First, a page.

Representing a lost Georgian artefact.
Next week, my ‘Pope’s Urn’ sculpture will be officially unveiled as the centrepiece of Champion’s Wharf, a new public park in Twickenham. ‘Pope’s Urn’ is a contemporary representation of a Georgian urn and is part of an ensemble, created in partnership with text-based art consultants, Poet in the City, to celebrate the work of Alexander Pope, Twickenham’s famous former resident. The original ‘Pope’s Urn’ was installed by Pope in the gardens of Hagley Hall in Worcestershire and was inscribed with a tribute to Pope after his death in 1744. The original is now lost, however it was recorded in the painting by David Parkes.
The challenge in representing the lost urn was not to overstate the certainty of its form. The original details of decorative carving are ambiguous and mere pastiche would be uninteresting. The general profile is clearly evident and allowed an honest reductive form to be modelled with Rhino 3D CAD software. The next step was to slice the digital model with Grasshopper software. The result is an implied form with 80% void.
The perceived solidity of the urn changes at different viewpoints, yet the physical reality is that 80% of the form remains ‘lost’. The sliced discs of the urn are cantilevered from a slender tubular core and held in compression by a hidden threaded fixing in the finial. The form and structure were tested with a physical model.
The same viewpoint in reality.
In keeping with Pope’s inspiration, the transforming urn provides an intriguing focal point for the new landscaping of Champion’s Wharf.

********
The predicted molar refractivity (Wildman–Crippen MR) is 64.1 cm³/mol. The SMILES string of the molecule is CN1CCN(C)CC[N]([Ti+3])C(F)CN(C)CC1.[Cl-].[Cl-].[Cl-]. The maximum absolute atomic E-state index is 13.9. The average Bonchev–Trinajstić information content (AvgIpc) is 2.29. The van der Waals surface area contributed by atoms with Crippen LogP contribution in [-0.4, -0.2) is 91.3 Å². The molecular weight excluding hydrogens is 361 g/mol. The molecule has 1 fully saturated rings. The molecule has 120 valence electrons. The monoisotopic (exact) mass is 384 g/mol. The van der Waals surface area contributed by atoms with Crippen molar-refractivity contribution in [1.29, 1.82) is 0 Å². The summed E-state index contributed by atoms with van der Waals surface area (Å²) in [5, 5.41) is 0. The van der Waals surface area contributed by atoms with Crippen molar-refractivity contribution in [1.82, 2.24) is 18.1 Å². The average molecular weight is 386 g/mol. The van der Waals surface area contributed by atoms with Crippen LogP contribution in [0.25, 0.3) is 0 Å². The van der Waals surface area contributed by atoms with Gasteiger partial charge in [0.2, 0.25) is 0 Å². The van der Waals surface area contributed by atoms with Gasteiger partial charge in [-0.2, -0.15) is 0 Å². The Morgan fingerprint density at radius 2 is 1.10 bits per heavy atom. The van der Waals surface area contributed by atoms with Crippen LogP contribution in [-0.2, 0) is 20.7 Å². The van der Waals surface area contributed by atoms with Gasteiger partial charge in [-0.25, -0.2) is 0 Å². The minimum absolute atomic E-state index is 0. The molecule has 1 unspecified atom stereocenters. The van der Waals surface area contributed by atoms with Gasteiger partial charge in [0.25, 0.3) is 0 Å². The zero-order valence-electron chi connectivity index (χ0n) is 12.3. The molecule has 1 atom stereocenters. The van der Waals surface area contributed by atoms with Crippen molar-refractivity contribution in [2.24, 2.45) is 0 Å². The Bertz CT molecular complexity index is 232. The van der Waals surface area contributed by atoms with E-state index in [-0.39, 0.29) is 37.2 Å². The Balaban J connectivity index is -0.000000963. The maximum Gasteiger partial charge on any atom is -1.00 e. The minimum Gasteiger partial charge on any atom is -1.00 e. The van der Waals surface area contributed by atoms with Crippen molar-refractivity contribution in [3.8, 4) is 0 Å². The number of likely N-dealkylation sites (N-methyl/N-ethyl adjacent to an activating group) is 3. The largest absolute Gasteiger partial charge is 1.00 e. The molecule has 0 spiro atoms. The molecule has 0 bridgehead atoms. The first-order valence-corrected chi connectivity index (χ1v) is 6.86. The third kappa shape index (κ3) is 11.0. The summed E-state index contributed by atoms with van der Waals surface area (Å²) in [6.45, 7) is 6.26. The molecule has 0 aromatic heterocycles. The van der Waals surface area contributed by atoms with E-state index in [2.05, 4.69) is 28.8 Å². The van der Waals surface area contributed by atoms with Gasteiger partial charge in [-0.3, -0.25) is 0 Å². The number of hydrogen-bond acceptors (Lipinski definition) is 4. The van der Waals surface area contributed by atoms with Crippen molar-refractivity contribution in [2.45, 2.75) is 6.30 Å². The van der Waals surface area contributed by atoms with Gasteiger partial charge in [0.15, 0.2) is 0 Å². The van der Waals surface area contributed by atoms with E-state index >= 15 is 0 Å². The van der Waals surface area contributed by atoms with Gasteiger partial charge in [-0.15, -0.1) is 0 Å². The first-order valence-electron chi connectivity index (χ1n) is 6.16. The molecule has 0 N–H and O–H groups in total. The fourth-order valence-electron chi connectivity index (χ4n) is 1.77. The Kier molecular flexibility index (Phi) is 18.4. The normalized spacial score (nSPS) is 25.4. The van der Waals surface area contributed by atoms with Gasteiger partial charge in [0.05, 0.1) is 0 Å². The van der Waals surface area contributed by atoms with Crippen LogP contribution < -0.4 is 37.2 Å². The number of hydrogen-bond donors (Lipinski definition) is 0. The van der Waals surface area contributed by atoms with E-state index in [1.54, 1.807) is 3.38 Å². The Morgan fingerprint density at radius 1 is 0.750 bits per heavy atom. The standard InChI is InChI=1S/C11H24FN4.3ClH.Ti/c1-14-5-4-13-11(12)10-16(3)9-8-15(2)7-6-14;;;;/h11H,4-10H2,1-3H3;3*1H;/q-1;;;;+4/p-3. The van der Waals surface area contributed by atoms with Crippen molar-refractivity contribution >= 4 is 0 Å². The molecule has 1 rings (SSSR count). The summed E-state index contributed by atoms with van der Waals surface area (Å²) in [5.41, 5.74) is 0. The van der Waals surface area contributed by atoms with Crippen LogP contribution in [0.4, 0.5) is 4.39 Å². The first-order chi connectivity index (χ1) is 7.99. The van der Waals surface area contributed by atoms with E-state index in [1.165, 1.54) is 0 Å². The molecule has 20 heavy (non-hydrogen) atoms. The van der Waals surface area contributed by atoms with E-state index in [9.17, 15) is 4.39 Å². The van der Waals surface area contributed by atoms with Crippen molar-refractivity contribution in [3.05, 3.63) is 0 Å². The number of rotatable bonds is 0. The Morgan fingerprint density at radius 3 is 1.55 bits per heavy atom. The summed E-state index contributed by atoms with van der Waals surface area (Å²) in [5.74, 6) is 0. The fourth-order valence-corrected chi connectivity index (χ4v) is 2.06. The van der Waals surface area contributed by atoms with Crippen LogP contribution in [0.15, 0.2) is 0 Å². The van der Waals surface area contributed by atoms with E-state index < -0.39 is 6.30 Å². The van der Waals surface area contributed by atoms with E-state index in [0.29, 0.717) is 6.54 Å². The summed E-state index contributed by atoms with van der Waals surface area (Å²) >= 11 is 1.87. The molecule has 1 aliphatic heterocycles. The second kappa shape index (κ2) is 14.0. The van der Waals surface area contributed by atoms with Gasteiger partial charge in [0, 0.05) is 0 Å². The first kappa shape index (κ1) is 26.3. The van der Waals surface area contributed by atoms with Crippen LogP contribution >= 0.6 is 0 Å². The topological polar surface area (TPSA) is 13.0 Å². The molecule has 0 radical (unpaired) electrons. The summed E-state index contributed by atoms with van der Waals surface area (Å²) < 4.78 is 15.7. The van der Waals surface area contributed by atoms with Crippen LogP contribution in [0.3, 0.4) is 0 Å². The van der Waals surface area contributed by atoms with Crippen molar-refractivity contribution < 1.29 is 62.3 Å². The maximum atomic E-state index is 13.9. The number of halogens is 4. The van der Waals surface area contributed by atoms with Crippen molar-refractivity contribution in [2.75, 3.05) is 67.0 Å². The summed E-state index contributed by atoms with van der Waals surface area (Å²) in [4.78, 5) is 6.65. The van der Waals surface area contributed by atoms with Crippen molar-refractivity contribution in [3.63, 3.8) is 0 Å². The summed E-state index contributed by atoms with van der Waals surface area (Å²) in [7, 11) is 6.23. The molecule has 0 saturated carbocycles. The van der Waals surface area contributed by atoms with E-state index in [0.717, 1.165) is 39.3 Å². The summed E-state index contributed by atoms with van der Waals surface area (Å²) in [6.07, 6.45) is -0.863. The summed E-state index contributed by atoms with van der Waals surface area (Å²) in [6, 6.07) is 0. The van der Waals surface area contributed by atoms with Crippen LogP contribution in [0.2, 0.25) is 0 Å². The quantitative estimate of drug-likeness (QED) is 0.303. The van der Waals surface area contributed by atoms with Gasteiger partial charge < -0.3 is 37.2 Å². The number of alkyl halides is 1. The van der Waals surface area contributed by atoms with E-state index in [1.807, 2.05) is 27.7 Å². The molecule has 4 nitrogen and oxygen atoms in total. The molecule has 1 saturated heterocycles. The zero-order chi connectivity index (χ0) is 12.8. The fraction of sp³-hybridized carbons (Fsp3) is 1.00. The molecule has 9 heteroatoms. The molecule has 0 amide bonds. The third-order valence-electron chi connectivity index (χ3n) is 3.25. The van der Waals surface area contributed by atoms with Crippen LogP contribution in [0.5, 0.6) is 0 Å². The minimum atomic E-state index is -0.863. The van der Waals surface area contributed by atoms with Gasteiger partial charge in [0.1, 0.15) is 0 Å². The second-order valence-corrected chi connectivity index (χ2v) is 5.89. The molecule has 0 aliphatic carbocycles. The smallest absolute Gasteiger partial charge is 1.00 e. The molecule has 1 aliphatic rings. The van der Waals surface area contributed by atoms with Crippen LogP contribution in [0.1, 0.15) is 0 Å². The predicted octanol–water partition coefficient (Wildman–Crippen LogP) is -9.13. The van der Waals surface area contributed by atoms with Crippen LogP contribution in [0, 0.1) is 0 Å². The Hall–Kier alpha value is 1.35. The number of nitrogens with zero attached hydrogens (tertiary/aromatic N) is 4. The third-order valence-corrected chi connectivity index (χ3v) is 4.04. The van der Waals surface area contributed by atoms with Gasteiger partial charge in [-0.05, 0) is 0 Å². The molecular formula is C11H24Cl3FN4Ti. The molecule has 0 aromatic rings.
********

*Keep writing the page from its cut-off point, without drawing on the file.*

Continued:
Standing at 2.5m height, the urn and pedestal are made out of Corten steel. This contemporary material has been chosen to harmonise with the colours of the setting on Champion’s Wharf, and in particular for the red brick of much of the context, including St Mary’s Church and Sundial House. Corten steel naturally weathers to form a protective, oxidised surface and will assume an attractive russet colour. It is very strong and maintenance free and it does not require painting. The neoclassical form of the urn shares the language of the 18th Century architecture of the church and the pedestal relate to more recent neoclassical balustrades which are an existing feature of the river frontage of the Champion’s Wharf. Quotations from the poet Alexander Pope were selected and etched into the pedestal of the Urn and carved into the new seating on the site, using CNC cutting techniques. This should provide a popular and accessible introduction to the poet and his work.